Written By: Niroshini Mather
On June 16th, the Governor of Texas, Greg Abbott, signed a controversial bill officially banning the teaching of critical race theory in educational institutions, following in the steps of Florida. This legislative change is a frightening step backwards in the global movement towards racial equity, which reignited after the devastating and unjust death of George Floyd a year prior.
The US conservative media have quickly branded critical race theory as “racist”, “divisive”, and a “dangerous ideology”. However, when asked to outline its postulates, they fail to capture its primary thesis. The critical race theory is an academic framework that states racism is systemic, emphasizing its social and structural diffusion, and dispelling its narrative as a characteristic of a select prejudiced population. It emphasizes how racism is woven into the criminal justice system, healthcare system, and other social institutions, subsequently placing people of colour at a disadvantage in many, if not all, facets of their lives. The theory has been around for decades, founded by Derrick Bell in the 1970s in contention to the claim suggesting that the civil rights movement had abolished ALL racial injustice.
The primary criticism of CRT is that it depicts the nation as inherently evil and stokes further division by shaming white citizens for their skin color. However, the core premise of this theory is to shift racism’s characterization as an “individual issue” to a “system”, or collective, issue. Furthermore, CRT still encourages teaching history, but one told from multiple perspectives that acknowledges the failures of the country, as it does its triumphs. Another criticism of CRT is that it makes race the primary lens through which people view the world and encourages divisiveness. However, CRT instead suggests that race is a social construct, produced and used by the hierarchy to suppress those beneath them. By encouraging conversations about race, CRT instead has the potential to create more equitable class environments, promote awareness of unconscious biases, and instill values of racial equity from a young age. Its inherent value is evident in the thousands of teachers and students who have advocated against the ban since its proposal.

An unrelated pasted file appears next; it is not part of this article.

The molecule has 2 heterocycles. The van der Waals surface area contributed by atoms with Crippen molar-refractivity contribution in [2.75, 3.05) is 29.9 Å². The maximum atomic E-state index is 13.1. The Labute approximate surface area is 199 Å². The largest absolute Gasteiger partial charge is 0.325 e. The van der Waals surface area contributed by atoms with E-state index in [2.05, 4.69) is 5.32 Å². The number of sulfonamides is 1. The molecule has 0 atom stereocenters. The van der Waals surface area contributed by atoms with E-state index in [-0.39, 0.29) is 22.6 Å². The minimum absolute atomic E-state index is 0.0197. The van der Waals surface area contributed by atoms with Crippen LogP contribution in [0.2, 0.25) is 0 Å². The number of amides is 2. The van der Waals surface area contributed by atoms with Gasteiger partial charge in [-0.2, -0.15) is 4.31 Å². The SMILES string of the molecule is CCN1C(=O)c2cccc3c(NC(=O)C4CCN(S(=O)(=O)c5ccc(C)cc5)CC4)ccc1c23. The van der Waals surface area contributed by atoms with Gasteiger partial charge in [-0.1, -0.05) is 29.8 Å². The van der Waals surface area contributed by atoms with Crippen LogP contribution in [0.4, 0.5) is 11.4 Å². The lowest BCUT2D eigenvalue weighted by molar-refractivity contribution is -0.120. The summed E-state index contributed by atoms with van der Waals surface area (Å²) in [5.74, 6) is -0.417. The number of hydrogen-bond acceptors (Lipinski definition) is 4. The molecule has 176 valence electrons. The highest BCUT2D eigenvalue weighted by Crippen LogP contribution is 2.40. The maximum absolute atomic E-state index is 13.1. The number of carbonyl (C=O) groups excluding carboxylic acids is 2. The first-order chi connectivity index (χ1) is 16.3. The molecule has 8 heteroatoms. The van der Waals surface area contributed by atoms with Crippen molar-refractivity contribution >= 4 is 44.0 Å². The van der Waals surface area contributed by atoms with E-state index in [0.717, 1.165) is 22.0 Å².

You may be wondering: why is this relevant to Canada? The more pertinent question, however, is why not? Canada has consistently used its global reputation as an epicenter of cultural diversity to hide its troubling history and own struggles with systemic racism. In fact, many Canadians fail to recognize its prevalence in today’s society. Doug Ford, the premier of Ontario, infamously stated that Canada doesn’t have the “systemic, deep roots” of racism like the US. Just last year, the Globe and Mail published a much-criticized article titled “Canada is not a racist country despite what the liberals say”, by Rex Murphy. The horrifying discoveries at Kamloops Residential school and Marieval Indian Residential School has reignited conversation regarding whether the current curriculum sufficiently discusses the horrendous treatment of Indigenous peoples during the establishment of our nation. Incorporating critical race theory in standard curriculum offers the opportunity to provide youth with a more holistic, and culturally reflective education. This can hopefully instill students with an increased awareness of diverse perspectives and renewed interest in dispelling the barriers that have been long upheld, and ignored, by prior generations.